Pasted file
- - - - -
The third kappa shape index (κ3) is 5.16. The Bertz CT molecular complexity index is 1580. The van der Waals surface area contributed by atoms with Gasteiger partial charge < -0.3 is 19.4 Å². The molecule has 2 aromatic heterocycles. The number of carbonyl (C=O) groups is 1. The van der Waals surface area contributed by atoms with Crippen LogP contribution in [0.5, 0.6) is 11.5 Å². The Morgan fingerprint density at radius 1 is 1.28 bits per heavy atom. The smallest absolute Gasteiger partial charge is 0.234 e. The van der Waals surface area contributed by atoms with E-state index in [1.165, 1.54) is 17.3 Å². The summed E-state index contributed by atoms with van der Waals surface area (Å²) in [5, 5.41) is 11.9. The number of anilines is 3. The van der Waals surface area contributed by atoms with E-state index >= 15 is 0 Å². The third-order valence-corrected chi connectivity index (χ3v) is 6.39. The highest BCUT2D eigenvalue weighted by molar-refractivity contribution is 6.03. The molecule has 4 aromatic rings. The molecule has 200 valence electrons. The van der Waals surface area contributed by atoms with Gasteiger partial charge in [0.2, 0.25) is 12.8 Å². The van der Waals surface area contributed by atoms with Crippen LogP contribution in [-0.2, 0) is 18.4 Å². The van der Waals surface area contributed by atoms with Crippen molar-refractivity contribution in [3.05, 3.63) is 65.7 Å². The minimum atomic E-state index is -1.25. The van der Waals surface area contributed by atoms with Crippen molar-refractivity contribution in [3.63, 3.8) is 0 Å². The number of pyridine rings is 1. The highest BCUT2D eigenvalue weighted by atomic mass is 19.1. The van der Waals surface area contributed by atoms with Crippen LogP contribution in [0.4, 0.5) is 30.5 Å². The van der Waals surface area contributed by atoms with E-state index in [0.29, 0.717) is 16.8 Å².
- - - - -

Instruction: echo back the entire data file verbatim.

The third kappa shape index (κ3) is 5.16. The Bertz CT molecular complexity index is 1580. The van der Waals surface area contributed by atoms with Gasteiger partial charge < -0.3 is 19.4 Å². The molecule has 2 aromatic heterocycles. The number of carbonyl (C=O) groups is 1. The van der Waals surface area contributed by atoms with Crippen LogP contribution in [0.5, 0.6) is 11.5 Å². The Morgan fingerprint density at radius 1 is 1.28 bits per heavy atom. The smallest absolute Gasteiger partial charge is 0.234 e. The van der Waals surface area contributed by atoms with E-state index in [1.165, 1.54) is 17.3 Å². The summed E-state index contributed by atoms with van der Waals surface area (Å²) in [5, 5.41) is 11.9. The number of anilines is 3. The van der Waals surface area contributed by atoms with E-state index >= 15 is 0 Å². The third-order valence-corrected chi connectivity index (χ3v) is 6.39. The highest BCUT2D eigenvalue weighted by molar-refractivity contribution is 6.03. The molecule has 4 aromatic rings. The molecule has 200 valence electrons. The van der Waals surface area contributed by atoms with Gasteiger partial charge in [0.2, 0.25) is 12.8 Å². The van der Waals surface area contributed by atoms with Crippen LogP contribution in [-0.2, 0) is 18.4 Å². The van der Waals surface area contributed by atoms with Crippen molar-refractivity contribution in [3.05, 3.63) is 65.7 Å². The minimum atomic E-state index is -1.25. The van der Waals surface area contributed by atoms with Crippen molar-refractivity contribution in [3.63, 3.8) is 0 Å². The number of pyridine rings is 1. The highest BCUT2D eigenvalue weighted by atomic mass is 19.1. The van der Waals surface area contributed by atoms with Crippen LogP contribution in [0.4, 0.5) is 30.5 Å². The van der Waals surface area contributed by atoms with E-state index in [0.29, 0.717) is 16.8 Å².